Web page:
Why journal writing is good for your EQ

When I was growing up, I had a strong feeling — even though I could not put words to it back then — that emotional intelligence (my common sense and intuition) served me much more effectively than the highly regarded cognitive IQ.

As a young child I saw things in my family and my environment that I just knew weren’t right and I spoke out against them.

It didn’t always go down well.

My parents were delighted when I got a sought-after place at a girls grammar school in our local area. But my school, which had a strong focus on academia, only served to stifle my creativity — and at the age of sixteen, I failed most of my GCSEs, even though I loved learning and was a model student.

That was a pivotal moment in my young life. Faced with the option of staying on at school and the reality of being forced down the route of a secretarial course or re-sitting my GCSEss I made a very conscious and clear decision I’ve never regretted.

I set my sights on college, leaving behind five years of solid friendship and a comfort zone of familiarity for unknown territory. I knew in my bones that I needed a new challenge; that staying on at school would not be right for me, even though I was going against the norm of the path girls followed at our school.

At college enrolment, I came head to head with the Head of A-Levels with my mother in tow (parents very rarely turned up for their children to enrol at college).

He took one look at me, told me I could re-sit some of my GCSEs, add in some new ones and start my A-Levels all at the same time.

The combination of a stretch and his clear belief in me was all I needed to extend myself into a new place of growth and development.

Within the space of two years I had five GCSEs under my belt and achieved two A-Levels. Once I had achieved all of those, I left to attend a new college where I added two more A-Levels to my list.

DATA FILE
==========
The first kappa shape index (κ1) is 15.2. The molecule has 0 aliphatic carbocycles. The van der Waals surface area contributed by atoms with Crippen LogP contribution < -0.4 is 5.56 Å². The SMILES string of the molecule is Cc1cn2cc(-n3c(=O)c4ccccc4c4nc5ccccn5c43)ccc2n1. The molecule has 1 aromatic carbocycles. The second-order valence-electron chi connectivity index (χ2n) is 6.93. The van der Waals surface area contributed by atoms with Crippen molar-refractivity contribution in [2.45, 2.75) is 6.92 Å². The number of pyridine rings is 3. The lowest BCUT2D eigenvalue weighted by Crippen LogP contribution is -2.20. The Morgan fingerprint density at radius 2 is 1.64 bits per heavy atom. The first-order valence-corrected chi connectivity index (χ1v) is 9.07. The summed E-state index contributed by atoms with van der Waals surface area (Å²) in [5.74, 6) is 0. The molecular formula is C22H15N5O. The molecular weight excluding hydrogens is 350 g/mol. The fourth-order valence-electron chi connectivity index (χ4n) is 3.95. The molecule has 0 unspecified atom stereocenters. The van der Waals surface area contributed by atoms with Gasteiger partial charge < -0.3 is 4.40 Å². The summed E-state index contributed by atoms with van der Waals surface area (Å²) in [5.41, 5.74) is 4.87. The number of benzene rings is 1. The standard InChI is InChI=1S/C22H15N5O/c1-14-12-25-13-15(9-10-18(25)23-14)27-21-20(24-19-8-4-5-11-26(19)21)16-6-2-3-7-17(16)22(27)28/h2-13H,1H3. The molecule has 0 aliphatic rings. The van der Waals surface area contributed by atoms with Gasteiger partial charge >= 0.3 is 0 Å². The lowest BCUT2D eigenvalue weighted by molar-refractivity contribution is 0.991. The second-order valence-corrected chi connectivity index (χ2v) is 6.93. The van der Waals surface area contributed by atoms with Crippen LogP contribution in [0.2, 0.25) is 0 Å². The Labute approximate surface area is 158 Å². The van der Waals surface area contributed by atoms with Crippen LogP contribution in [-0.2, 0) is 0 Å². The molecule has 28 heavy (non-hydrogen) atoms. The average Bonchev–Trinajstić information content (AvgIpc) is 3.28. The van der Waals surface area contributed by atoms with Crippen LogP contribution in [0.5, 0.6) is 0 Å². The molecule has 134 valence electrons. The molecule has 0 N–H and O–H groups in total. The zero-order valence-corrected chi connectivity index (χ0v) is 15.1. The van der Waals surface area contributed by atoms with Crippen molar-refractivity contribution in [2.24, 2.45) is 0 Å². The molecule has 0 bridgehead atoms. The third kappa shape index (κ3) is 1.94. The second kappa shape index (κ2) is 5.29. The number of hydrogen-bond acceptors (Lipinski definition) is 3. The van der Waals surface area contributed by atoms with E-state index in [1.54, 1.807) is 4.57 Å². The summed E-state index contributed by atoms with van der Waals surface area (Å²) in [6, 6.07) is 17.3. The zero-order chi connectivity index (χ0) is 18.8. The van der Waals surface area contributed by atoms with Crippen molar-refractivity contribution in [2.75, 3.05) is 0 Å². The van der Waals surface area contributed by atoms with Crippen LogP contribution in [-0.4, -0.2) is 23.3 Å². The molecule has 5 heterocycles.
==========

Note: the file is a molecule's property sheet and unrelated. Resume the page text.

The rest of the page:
This story is not about the qualifications however, but about my ability to draw on my own self-awareness at a young age; knowing and trusting what was right for me; and what things went against the values I was slowly forming from my life experiences and view of the world. It was the beginning of the roots of the formation of my own emotional intelligence (EI).

Emotional intelligence is a concept made famous in the early 1990s by the then science journalist, now psychologist, Daniel Goleman.

Research around that time indicated that IQ contributed 25 per cent to career success.

But it turned out that IQ on its own was not enough, and emotional intelligence (EQ – Emotional Quotient) had a far greater impact on the realisation of real authentic. IQ was not, in fact, the greatest indicator of personal and leadership success or job performance.

Even though Goleman is the name most strongly associated with the introduction of emotional intelligence to the masses, much of the work around emotional intelligence was previously pioneered by researchers and scientists like Peter Salovey, along with John D. Mayer, Richard Boyatzis, Paul Brown and Gardner’s work on Multiple Intelligences.

Over the years, through my own personal practice, I discovered through the combination of journal writing and reflective writing how both methods — which I use to explore my work and my personal life — can be strong tools for strengthening and cultivating emotional intelligence capabilities.

Both approaches can be used for individuals to personally take responsibility for developing and developing strong foundations in emotional intelligence. The practice of conscious writing and reflection relates strongly to the areas often identified as the key indicators of the formation of emotional intelligence.

Goleman’s four main areas of emotional intelligence are:

  • Self-Awareness
  • Awareness of self and others
  • Social skills
  • Self-Management

Here are some of the ways in which I believe journaling and reflective writing connect with the four development areas of emotional intelligence.


Journaling and reflective writing allow you to be aware of your own thoughts and feelings and be in a better position to manage and handle stress.

They provide a safe, self-directed space to express and unravel emotions and help determine when and how to express emotions beyond journaling and reflective writing.

Goleman believes all change start here with self-awareness. Journaling or writing reflectively gives you a higher degree of self-awareness and understanding of your strengths and weaknesses.

Ways to connect your journal and reflective writing to self awareness: